Then they'll want to know how that happened. The answer is "God can do anything He wants."  So, then they'll want to know "if God can do anything He wants, why didn't he just have Jesus born without Original Sin?"  And the answer to that is, "It's a Sacred Mystery."

"Sacred Mystery" is "Catholic" for "let it go."

We know for a fact that Mary was born without the stain of Original Sin because not only did the infallible Catholic Church tell us so, but Mary has showed up more than once and introduced herself as "the Immaculate Conception."  When St. Bernadette asked "the lady" her name, Mary responded with "I am the Immaculate Conception."

Mary also showed St. Catherine LaBoure a picture of a medal Mary wanted Catherine to make. The medal said, "Oh Mary, conceived without sin, pray for us who have recourse to thee."

So, straight from the horse's mouth on this one.

You'll need a keg for The Assumption.


Ana Paula Camargo said...

A Big Salutation from Brasil,
Sister Mary Martha!!

Excelent Post.
Excelent explanation.

God Bless your steps, your prayers, your readings and lectures and of course God Bless also all of us, Their children, starving for Salvation!

Stay in His Peace!!
You, Sister, and All Your Readers!!


Helene said...

I bet a lot of people would not be so confused if the Gospel for the Immaculate Conception was not the Gospel for the Annunciation. Poor planning on somebody's part.

JP said...

I would actually suggest that the Assumption is easier than the Immaculate Conception, because at least there is scriptural precedent for people (Enoch and Elijah) being assumed into heaven...and they weren't parents to God.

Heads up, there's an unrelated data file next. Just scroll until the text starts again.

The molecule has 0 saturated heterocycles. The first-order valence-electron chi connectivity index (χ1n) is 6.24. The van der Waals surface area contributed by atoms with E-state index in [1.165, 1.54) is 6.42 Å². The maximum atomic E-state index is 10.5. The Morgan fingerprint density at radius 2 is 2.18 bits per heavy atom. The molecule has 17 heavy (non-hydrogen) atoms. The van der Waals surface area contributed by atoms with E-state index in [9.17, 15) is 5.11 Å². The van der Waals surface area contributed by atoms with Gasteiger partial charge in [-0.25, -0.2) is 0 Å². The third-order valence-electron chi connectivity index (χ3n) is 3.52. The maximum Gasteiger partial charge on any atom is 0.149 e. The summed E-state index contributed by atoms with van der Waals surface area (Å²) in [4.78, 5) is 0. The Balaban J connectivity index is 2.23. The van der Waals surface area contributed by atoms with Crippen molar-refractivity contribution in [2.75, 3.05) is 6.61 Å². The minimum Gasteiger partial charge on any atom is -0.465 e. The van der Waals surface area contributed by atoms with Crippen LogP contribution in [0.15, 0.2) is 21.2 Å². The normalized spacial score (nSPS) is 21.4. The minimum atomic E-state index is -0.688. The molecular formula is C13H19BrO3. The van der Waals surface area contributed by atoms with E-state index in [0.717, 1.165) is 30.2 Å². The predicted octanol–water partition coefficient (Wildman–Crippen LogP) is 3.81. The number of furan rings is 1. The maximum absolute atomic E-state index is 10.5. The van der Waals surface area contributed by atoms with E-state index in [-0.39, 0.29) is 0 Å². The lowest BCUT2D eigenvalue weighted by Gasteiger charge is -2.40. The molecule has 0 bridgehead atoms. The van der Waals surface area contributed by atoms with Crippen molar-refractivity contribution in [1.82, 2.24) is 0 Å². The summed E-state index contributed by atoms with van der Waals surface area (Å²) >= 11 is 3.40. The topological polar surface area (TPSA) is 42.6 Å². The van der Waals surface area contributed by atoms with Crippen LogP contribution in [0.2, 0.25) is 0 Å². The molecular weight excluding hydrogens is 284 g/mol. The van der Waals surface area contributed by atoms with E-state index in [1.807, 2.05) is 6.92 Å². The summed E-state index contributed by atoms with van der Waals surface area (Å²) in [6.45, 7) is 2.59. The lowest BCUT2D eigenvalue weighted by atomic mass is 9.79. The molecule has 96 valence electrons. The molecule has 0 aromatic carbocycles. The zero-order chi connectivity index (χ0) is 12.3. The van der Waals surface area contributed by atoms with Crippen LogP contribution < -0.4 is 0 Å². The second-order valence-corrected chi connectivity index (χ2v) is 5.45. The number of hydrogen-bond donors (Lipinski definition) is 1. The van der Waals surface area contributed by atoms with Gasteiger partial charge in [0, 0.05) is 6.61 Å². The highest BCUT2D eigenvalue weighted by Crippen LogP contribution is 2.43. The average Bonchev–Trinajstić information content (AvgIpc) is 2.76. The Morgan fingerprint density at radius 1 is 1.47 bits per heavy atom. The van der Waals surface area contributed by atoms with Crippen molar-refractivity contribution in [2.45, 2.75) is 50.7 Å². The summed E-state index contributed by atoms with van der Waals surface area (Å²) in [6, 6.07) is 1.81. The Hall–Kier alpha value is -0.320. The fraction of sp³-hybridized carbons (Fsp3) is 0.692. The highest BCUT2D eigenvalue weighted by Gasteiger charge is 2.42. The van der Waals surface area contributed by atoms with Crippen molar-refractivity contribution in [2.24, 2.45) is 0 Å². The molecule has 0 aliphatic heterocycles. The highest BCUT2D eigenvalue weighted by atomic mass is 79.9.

Anonymous said...

The Gospel for the feast is confusing, but it's also the Biblical support for the doctrine of the Immaculate Conception. The angel called Mary "full of grace" which could only be true if she were actually full of grace.

May I also make the suggestion that if you're trying to field questions from non-Catholics, you might find it helpful to learn as much apologetics as you can, or at least learn where to point your question-askers. There are many, many good apologetics websites, and lots of good books. If you can't or don't care to learn it yourself, at least learn where to send people for answers. I would not have converted without the influence of Catholics who had gone to the trouble to learn these things.

Anonymous said...

I thought Mary got pregnant with Jesus before she married Joseph - no? At least, that's the way it was presented in the movie "The Nativity". If they had already married, wouldn't they have consummated their marriage?

Anonymous said...

Revelation 12 is the best evidence of the Assumption of Mary.
Sister, while the topic is on Mary, could you please explain the Greek name for Christmas, Synaxis of the Theotokos?

Unknown said...

I have to say sister that you make me laugh - you make me smile and I love reading everything you write. Since I am not Catholic yet I am devoted to Mary (She showed up in a dream and told me to wear a miraculous medal and make rosaries so who am I to argue with that or Her?) I am learning an awful lot from you. So thank you for all you do!!

Maggie said...

@Anon. Sister might clarify this better, but 1st-century Jewish marriage was quite different from our modern understanding. This is how I expect things would go: